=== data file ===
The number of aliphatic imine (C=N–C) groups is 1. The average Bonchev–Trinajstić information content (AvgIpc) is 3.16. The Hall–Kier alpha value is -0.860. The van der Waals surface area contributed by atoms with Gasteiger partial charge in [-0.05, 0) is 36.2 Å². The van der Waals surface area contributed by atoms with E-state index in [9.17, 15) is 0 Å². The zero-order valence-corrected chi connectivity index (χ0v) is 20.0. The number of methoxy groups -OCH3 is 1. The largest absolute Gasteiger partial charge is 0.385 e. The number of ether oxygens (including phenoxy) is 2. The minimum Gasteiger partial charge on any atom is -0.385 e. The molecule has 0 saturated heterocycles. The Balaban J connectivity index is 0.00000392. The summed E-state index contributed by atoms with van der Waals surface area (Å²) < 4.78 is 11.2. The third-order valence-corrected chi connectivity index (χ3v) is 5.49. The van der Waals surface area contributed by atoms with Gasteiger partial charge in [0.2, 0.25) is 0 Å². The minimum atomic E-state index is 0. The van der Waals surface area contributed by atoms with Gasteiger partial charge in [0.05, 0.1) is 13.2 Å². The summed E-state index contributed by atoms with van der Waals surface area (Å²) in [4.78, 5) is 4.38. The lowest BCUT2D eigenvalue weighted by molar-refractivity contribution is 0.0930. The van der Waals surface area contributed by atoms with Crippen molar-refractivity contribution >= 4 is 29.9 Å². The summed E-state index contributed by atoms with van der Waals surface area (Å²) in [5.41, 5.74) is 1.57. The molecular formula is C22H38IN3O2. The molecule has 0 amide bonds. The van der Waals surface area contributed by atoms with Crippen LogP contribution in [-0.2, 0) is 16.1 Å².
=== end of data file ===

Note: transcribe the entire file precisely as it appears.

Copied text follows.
The number of aliphatic imine (C=N–C) groups is 1. The average Bonchev–Trinajstić information content (AvgIpc) is 3.16. The Hall–Kier alpha value is -0.860. The van der Waals surface area contributed by atoms with Gasteiger partial charge in [-0.05, 0) is 36.2 Å². The van der Waals surface area contributed by atoms with E-state index in [9.17, 15) is 0 Å². The zero-order valence-corrected chi connectivity index (χ0v) is 20.0. The number of methoxy groups -OCH3 is 1. The largest absolute Gasteiger partial charge is 0.385 e. The number of ether oxygens (including phenoxy) is 2. The minimum Gasteiger partial charge on any atom is -0.385 e. The molecule has 0 saturated heterocycles. The Balaban J connectivity index is 0.00000392. The summed E-state index contributed by atoms with van der Waals surface area (Å²) < 4.78 is 11.2. The third-order valence-corrected chi connectivity index (χ3v) is 5.49. The van der Waals surface area contributed by atoms with Gasteiger partial charge in [0.2, 0.25) is 0 Å². The minimum atomic E-state index is 0. The van der Waals surface area contributed by atoms with Gasteiger partial charge in [0.05, 0.1) is 13.2 Å². The summed E-state index contributed by atoms with van der Waals surface area (Å²) in [4.78, 5) is 4.38. The lowest BCUT2D eigenvalue weighted by molar-refractivity contribution is 0.0930. The van der Waals surface area contributed by atoms with Crippen molar-refractivity contribution >= 4 is 29.9 Å². The summed E-state index contributed by atoms with van der Waals surface area (Å²) in [5.41, 5.74) is 1.57. The molecular formula is C22H38IN3O2. The molecule has 0 amide bonds. The van der Waals surface area contributed by atoms with Crippen LogP contribution in [-0.2, 0) is 16.1 Å².